The 1960s was the first time Americans saw the generation gap that we are all too common with today. This was the first time that the ambitions and principles of a generation (the Baby Boomers) greatly differed, and even challenged, those of the previous generation. Young adults were no longer striving for the same goals as previous generation. This led to a toxic “us vs. them” mentality that has caused civil unrest since. But what caused this particular generation to become so utterly dissatisfied with American society?

Many Baby Boomers were involved with the Civil Rights Movement and anti-poverty programs and became passionate about social idealism. It became their mission to fix the apparent flaws in their society that earlier generations treated lackadaisically. Initially, this idealism focused on changing the arbitrarily rigid structure and rules of universities but transformed to protesting the Vietnam War and the draft. Student groups wanting to cement their new vision formed the “New Left” political party. The “New Left” wanted social and political changes to be determined by well-educated and younger individuals, unlike the “Old Left” that put too much power in the too few hands of capitalist groups. The Port Huron Statement was written by a “new left” student group  that called for immediate action to tackle the injustices plaguing society such as racism, poverty, corruption and the government’s abuse of power (Vietnam, the draft).  For the first time, students across the country organized and vocally expressed their outrage through demonstrations. The older generation did not understand and merely saw young adults as rebels and troublemakers for rising against the previously established social order.


Betty Friedan:

The author of The Feminine Mystique, a pioneering book that was the first of its kind to address the issues white, middle-class women faced in their society. The reason for Zinn including her was just to bring in the perspective of a woman who had lived through all the  experiences a woman of her position faced. Her literary works were so popular in rallying women together to find solutions to escape the repetitive and imprisoning lives that it is featured in both of our sources, PHOA and For the Record. The main problem amongst these specific women is that their lives solely revolved around what her husband/children wanted.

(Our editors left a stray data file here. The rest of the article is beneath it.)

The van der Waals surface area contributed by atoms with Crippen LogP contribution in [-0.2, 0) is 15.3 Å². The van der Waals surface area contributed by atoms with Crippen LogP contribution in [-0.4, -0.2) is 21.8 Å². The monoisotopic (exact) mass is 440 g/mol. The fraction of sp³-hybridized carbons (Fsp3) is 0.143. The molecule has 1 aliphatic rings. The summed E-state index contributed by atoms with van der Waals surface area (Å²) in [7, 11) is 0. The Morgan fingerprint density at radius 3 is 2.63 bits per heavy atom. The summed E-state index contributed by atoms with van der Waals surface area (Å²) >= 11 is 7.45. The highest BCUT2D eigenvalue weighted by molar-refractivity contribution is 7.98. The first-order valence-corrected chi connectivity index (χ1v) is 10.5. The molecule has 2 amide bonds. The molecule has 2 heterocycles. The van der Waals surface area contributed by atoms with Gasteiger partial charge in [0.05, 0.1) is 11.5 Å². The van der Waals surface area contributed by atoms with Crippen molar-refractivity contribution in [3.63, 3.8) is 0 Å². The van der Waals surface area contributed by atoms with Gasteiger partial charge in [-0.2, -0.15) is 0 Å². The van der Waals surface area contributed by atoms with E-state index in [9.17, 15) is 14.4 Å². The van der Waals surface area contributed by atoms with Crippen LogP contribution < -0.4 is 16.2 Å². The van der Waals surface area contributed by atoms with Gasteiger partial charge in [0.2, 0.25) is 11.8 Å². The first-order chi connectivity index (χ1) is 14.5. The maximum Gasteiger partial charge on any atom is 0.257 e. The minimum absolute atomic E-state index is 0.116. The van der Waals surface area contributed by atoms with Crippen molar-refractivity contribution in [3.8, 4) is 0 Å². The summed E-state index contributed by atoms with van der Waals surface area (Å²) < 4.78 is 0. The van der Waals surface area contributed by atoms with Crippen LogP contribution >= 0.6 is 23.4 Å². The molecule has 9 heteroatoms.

“I feel as if I don’t exist.” Sometimes…. “A tired feeling … I get so angry with the children it scares me. … I feel like crying without any reason.”


An anonymous black man:

Although we do not the identity of this man, his story explains  what young black men faced at the time and the steps, regardless of how minute they were,  that were taken in an attempt to send a message saying: We want to be recognised for who we are! Even if it meant adding a year or two to his already unfair sentence for not registering for the draft during the Vietnam war, this man represented his style and personality through his clothes/hair at the court.

“That’s all of my life,” he said, looking at me with a combination of dismay and confusion. “Man, don’t you know! That’s what it’s all about! Am I free to have my style, am I free to have my hair, am I free to have my skin?”

Women and Prisoners

The 1960’s and 1970’s were a time in American history that called for reform. This was a time in our history where women were trying to step our of the socially stratified gender roles that they have been placed in and achieve something besides having a husband, a family and a home. The “American Dream” for women was no longer the idea of the house with the white picket fence and big green lawn, nor was it to live her dreams through the fulfillments of her husband, women wanted to work and to make something of themselves; women wanted liberation. But even among women, there were class differences, so the women’s liberation movement wasn’t being fought as a whole, but in parts; every class of women had their own issues that needed to be addressed. Patricia Robinson wrote a text by the name of “Poor Black Woman”, she addressed the need for social change that women, particularly poor black women were facing. She addressed many of the things that women during that time were fighting for, ” she demands the right to have birth control, like middle  class black and white women. She is aware that it takes two to oppress and that she and other poor people no longer are submitting to oppression… Through these steps… she has begun to question aggressive male domination and the class society which enforces it, capitalism.” Women like Robinson didn’t have much to lose in speaking out for change, in the society that they were in. These were women who were locked down upon because of heir color, their gender, and their economic status, but it was women like Robinson that voiced their opinions and helped bring about change.